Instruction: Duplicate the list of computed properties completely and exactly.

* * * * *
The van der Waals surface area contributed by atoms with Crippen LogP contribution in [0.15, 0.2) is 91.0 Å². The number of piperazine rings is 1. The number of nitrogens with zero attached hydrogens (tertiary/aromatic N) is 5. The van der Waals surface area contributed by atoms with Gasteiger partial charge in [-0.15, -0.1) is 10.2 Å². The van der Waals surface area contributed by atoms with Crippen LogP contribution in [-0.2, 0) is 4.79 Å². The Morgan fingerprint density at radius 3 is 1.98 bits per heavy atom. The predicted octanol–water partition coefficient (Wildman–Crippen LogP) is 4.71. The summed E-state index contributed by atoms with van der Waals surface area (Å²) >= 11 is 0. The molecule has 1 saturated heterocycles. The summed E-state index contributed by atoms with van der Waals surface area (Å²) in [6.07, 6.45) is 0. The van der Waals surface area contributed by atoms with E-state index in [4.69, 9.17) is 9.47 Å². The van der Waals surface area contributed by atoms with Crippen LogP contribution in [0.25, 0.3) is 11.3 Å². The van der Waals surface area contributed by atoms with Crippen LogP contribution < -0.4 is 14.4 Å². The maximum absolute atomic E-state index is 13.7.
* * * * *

The van der Waals surface area contributed by atoms with Crippen LogP contribution in [0.15, 0.2) is 91.0 Å². The number of piperazine rings is 1. The number of nitrogens with zero attached hydrogens (tertiary/aromatic N) is 5. The van der Waals surface area contributed by atoms with Gasteiger partial charge in [-0.15, -0.1) is 10.2 Å². The van der Waals surface area contributed by atoms with Crippen LogP contribution in [-0.2, 0) is 4.79 Å². The Morgan fingerprint density at radius 3 is 1.98 bits per heavy atom. The predicted octanol–water partition coefficient (Wildman–Crippen LogP) is 4.71. The summed E-state index contributed by atoms with van der Waals surface area (Å²) >= 11 is 0. The molecule has 1 saturated heterocycles. The summed E-state index contributed by atoms with van der Waals surface area (Å²) in [6.07, 6.45) is 0. The van der Waals surface area contributed by atoms with E-state index in [4.69, 9.17) is 9.47 Å². The van der Waals surface area contributed by atoms with Crippen LogP contribution in [0.25, 0.3) is 11.3 Å². The van der Waals surface area contributed by atoms with Crippen LogP contribution < -0.4 is 14.4 Å². The maximum absolute atomic E-state index is 13.7.